Jersey Cameron has lived her whole life in Elizabeth, Mo., where the weather is unpredictable, and complaining about it is a full-time job.
When Jersey’s mother and little sister perish in a tornado, Jersey finds herself rejected by her guilt-ridden, emotionally paralyzed stepfather. He sends her to live in a house full of hostile strangers comprising her alcoholic biological father, who left Jersey and her mother when Jersey was a baby; his boorish wife and her two spoiled daughters (the Cinderella connection won’t be lost on readers); and Jersey’s heartless grandparents. Jersey is immediately put to work washing everyone else’s dishes and is made to sleep on a sofa on the porch (sleeping among the ashes must have been considered too obvious). After a particularly nasty fight with the evil stepsisters, Jersey runs away and finds herself with another set of strangers: her mother’s estranged parents. Readers may find themselves wanting to throttle Jersey by the middle of the book; while Brown starts off doing a wonderful job depicting the grief and depression that comes with such a catastrophic loss, Jersey ends up sounding whiny. The novel’s didacticism—Jersey continually reflects on how good she had it before the tornado, regretting sharp words she can’t take back—also causes it to lose its edge.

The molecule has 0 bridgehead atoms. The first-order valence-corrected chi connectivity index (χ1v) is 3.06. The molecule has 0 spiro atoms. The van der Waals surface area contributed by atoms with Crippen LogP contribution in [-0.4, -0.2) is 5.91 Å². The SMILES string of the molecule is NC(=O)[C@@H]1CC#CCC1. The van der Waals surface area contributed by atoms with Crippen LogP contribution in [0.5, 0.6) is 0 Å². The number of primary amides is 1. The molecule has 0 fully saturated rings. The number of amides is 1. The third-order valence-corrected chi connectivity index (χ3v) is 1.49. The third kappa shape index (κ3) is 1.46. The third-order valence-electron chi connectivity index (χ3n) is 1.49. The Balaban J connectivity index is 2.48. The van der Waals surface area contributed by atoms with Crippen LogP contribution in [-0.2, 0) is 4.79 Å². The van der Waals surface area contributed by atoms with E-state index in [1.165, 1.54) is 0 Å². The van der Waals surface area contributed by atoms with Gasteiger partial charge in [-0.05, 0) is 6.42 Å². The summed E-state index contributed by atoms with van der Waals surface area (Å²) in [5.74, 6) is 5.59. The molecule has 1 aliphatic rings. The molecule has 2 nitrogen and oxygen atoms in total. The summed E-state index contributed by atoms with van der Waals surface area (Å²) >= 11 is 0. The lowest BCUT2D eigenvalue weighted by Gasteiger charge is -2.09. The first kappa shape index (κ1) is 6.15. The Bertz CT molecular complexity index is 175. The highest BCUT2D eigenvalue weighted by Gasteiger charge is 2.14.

A lukewarm story about finding family and starting over. (Fiction. 12-16)